Another person close to the discussions said Rice, a Russia scholar, privately believes that pushing Putin too hard on democracy would be counterproductive, and views the issue as a distraction from higher priorities. "You get the impression it was annoyance more than anything else -- 'we got so many other things to think about, we don't need this,'" the person said.

The administration is boxed in partly because of President George W. Bush's enthusiastic embrace of Putin when they met in 2001 and the U.S. president declared he had gotten a sense of the Russian leader's soul. Although Bush has since taken a less sanguine view, he has been unwilling to abandon Putin, especially after Russia allowed U.S. forces into Central Asia following the attacks of Sept. 11, 2001.

The pressure on the administration will grow as the summit approaches. A Council on Foreign Relations task force led by two former vice presidential nominees, Republican Jack Kemp and Democrat John Edwards, plans to issue a critical report on Russia next month. At the same time, Bush needs Putin's help at the UN Security Council next month when it takes up Iran's nuclear program, and aides believe Moscow has been a constructive partner on this issue.

Russia has exacerbated concerns with recent actions. The Kremlin enacted a law restricting nongovernmental organizations, closed some human rights groups and accused others of being fronts for foreign spies. Moscow also briefly cut off natural gas to Ukraine in a politically charged dispute that alarmed the rest of Europe, which gets one-quarter of its gas from Russia.

Rice spoke out against those moves but has also tried to temper the criticism. On CBS television's "Face the Nation" two weeks ago, she called the NGO law and the energy pressure "a problem" while saying that the United States and Russia had "probably the best relations" they have had in a long time.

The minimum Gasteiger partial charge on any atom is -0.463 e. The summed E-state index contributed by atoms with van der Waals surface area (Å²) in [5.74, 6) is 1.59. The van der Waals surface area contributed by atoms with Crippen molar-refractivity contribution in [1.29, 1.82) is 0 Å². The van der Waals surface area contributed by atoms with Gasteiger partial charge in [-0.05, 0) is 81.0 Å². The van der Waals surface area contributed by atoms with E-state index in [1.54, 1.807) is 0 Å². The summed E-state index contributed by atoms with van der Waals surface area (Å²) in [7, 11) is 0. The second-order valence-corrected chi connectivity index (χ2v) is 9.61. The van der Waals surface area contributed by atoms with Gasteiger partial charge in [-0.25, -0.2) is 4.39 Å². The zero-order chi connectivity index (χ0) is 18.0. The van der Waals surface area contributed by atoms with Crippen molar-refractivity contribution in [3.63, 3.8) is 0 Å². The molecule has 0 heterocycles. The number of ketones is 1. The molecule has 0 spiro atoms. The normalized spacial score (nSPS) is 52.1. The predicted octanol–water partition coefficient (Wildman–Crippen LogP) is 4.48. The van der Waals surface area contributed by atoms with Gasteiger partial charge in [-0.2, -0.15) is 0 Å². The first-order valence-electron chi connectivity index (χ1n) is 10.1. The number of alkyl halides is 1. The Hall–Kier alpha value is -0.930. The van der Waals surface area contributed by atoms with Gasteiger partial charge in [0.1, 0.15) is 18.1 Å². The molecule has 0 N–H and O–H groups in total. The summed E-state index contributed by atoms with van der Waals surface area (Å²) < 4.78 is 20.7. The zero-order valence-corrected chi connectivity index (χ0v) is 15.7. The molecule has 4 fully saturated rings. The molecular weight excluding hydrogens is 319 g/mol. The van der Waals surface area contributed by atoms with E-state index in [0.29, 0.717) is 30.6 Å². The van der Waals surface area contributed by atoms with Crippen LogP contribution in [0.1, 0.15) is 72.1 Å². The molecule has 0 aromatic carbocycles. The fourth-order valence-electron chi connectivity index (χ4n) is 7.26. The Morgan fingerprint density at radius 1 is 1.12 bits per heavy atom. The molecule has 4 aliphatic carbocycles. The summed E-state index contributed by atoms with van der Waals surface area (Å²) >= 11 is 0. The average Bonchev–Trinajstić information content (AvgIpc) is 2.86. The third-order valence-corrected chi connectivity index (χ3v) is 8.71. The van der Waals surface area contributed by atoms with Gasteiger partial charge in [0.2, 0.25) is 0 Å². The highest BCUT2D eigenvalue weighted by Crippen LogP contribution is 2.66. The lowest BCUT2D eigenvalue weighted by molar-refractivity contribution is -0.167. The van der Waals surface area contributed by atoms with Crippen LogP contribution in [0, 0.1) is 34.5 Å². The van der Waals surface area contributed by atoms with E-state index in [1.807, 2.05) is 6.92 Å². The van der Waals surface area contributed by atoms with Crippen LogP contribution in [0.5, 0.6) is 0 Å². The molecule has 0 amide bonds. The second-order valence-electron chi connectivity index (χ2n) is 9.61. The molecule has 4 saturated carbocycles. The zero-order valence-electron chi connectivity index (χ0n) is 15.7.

Other administration officials have been sharper in public comments lately. Negroponte told Congress that Putin's actions suggest that "Russia could become a more inward-looking and difficult interlocutor for the United States over the next several years."

In separate testimony, Fried warned that Russia is "backsliding on democracy."

Yet Bush in his budget this month proposed further slashing money for democracy programs in Russia, from $44.2 million to $31.6 million, while canceling Voice of America's Russian-language radio programming that for decades promoted Western values in Russia.

Putin has rejected criticism from the West in tough terms, dismissing it as a Cold War mentality. "There are devoted Sovietologists who do not understand what is happening in our country, do not understand the changing world," Putin said at a news conference last month. "They deserve a very brief response: 'To hell with you.'"

As U.S. and European officials consider what to do, they find few attractive options. None of the G8 members plans to boycott the summit, but in preliminary meetings envoys in Moscow have been pushing Russia to recognize its image problem in the West and make the St. Petersburg gathering meaningful.

Russia has set energy security as the theme of the summit, a choice seen as ironic in Europe, given the gas dispute with Ukraine. France wants to pressure Moscow to finally ratify the Energy Charter Treaty of 1994, a set of binding rules governing energy cooperation, including guaranteeing freedom of energy transit through pipelines.

In Washington, U.S. officials are discussing ways of expressing concerns about Russian democracy in advance of the summit. Among the possibilities: a comprehensive and blunt speech by a senior official, possibly Rice, laying out more explicitly the U.S. view of Russia's direction. Or perhaps a gathering of human rights, democracy and other civil society groups either inside Russia or outside the country to showcase U.S. support for those under pressure from the Kremlin.

Aslund suggested the other seven leaders of the G8 meet elsewhere in Europe without Putin before the summit to demonstrate concern over Russia. "The U.S. administration is thinking that it needs to do something," he said, "but it doesn't know what yet."